Steve Fromholz -- A Guest In My Heart

Recently in Ft. McKavett, Texas, I joined a large group of family and friends for the burial and farewell to the late, great Steven Fromholz, legendary Texas singer and songwriter, husband, father, grandfather, friend, river boatman, sometime golfer and fulltime lover of life. I can't begin to describe all the great things Fromholz did or wrote and sang about; can't make a proper accounting of the love and laughter he engendered far and wide; can't really imagine how much his family and fans will miss him.


Like everyone he touched, Fromholz put his mark on me in many wonderful ways, and I don't think I can say goodbye without thanking him. I don't even know where we met -- As Butch Hancock said today at the service, we were all running into each other in the '70s at the Kerrville Folk Festival and other gigs far and wide. One late night in a honky-tonk, Fromholz saw a crazed look in my eye and realized I was maybe a little lost in life.

"When was the last time you slept?" he asked me. When I told him I wasn't sure, he said I needed to come out to Willie's and join the gang for some golf. I hadn't played golf in eight years, but the next day I was on the first tee at Pedernales Golf Club with Fromholz, Willie Nelson and Bud Shrake, a golf game as good as it gets.

Having rediscovered the game for a lifetime, I soon wised up and traded the nightlife for the right wife. When Christy and I danced our first dance at our wedding, Fromholz was singing "I'd have to be crazy, plum out of my mind, to fall out of love with you."

Thirty years later, we're still married, and we're still in love. When Fromholz sang, it stuck with you.

Just a few years later, I stole Fromholz's name. Hanging out with Steve, Willie and Bud inspired me to do what I'd always wanted to do, which was to write. The writing really took off when I published a novel called "Fast Greens." One of the main characters was named Fromholz, but I had good reason. We were planning to make a movie of the film, and I didn't want some Hollywood studio exec saying Fromholz wasn't good enough to play that part. He WAS Fromholz.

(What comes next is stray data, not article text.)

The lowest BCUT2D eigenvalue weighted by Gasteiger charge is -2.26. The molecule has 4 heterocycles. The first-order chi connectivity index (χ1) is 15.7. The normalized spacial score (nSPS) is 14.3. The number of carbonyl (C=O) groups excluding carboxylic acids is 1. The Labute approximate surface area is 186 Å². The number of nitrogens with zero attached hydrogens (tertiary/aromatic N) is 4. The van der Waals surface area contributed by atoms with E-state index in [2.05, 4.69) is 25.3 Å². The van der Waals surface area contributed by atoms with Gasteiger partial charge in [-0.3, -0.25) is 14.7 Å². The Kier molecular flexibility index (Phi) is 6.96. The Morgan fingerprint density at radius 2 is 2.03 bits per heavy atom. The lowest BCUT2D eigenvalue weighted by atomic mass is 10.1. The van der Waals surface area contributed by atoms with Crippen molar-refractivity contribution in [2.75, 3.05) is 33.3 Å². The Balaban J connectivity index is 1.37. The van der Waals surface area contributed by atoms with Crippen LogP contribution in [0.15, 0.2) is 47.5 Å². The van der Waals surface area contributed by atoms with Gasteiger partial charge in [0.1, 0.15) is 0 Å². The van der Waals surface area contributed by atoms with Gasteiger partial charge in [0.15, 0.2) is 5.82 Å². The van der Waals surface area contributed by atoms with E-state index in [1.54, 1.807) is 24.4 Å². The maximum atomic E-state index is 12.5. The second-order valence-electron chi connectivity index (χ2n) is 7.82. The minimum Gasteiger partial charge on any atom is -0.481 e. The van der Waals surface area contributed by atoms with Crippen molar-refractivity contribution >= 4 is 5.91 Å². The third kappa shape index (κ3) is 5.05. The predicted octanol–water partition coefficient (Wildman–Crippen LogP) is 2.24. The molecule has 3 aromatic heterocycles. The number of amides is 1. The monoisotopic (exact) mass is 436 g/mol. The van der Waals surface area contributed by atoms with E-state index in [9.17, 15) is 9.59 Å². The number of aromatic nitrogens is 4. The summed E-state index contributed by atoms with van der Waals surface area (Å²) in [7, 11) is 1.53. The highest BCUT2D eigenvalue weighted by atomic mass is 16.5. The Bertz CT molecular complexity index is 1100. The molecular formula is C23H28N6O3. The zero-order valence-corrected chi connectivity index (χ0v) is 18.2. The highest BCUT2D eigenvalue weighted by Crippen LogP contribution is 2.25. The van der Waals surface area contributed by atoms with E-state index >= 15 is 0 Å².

Steve and I did quite a few shows together over the years, but our command performance was in 1993 when we joined hands with a group of adventurous Austin types and mooned the Klan in front of the Texas Capitol. That's right, the KKK was coming to town, and rather than protest and scream expletives at their racism and hatred, we decided it'd be better to turn the other cheek.


"It came to me as a flash... of light," said Fromholz, who dreamed up the mass mooning. "If you don't feed their hate, they'll starve to death."

You can read my full account of our public mooning from a story I wrote for the Austin Chronicle. It's online at my almost abandoned website:

Let me summarize by saying that Fromholz's idea was beyond sublime. Our group began by singing, "If you're happy and you know it, Moon the Klan." Unable to reach the front row of the counter-protest, we brought up the rear by dropping our drawers. Many of us were wearing boxers. Mine had smiley faces on them. One guy's drawers said, "Support Live Music in Austin." As Molly Ivins described the scene, "It was a gas."

Ten years ago, Steve Fromholz suffered a terrible stroke. Friends and fans pooled their resources to help with his expenses and Steve spent the next few years working hard to get back to that easy, breezy place where he could sing, pick guitar, tell jokes and wink at girls all at the same time. As his friend Segle Fry reminded me today, "It was really hard and he gave it his best, and then he found something better."


Fromholz was not a man to be denied. The past few years, he had a new companion in life and a new life helping her run a big, beautiful West Texas ranch. Hell, he died with his boots on, a rancher and a singer/songwriter with two platinum records (for Willie's recording of Steven's song, "I'd Have to Be Crazy"), He wrote the best song ever written about Texas, "The Teas Trilogy," made even more famous by Lyle Lovett's recording of it. He had great jokes, great stories and songs about bears, great friends and great adventures running rivers across the American West and in Mexico.

I wish I'd spent more time with him, but am thankful for every moment that I did. What a great life, Steven. Please say hello to the bears.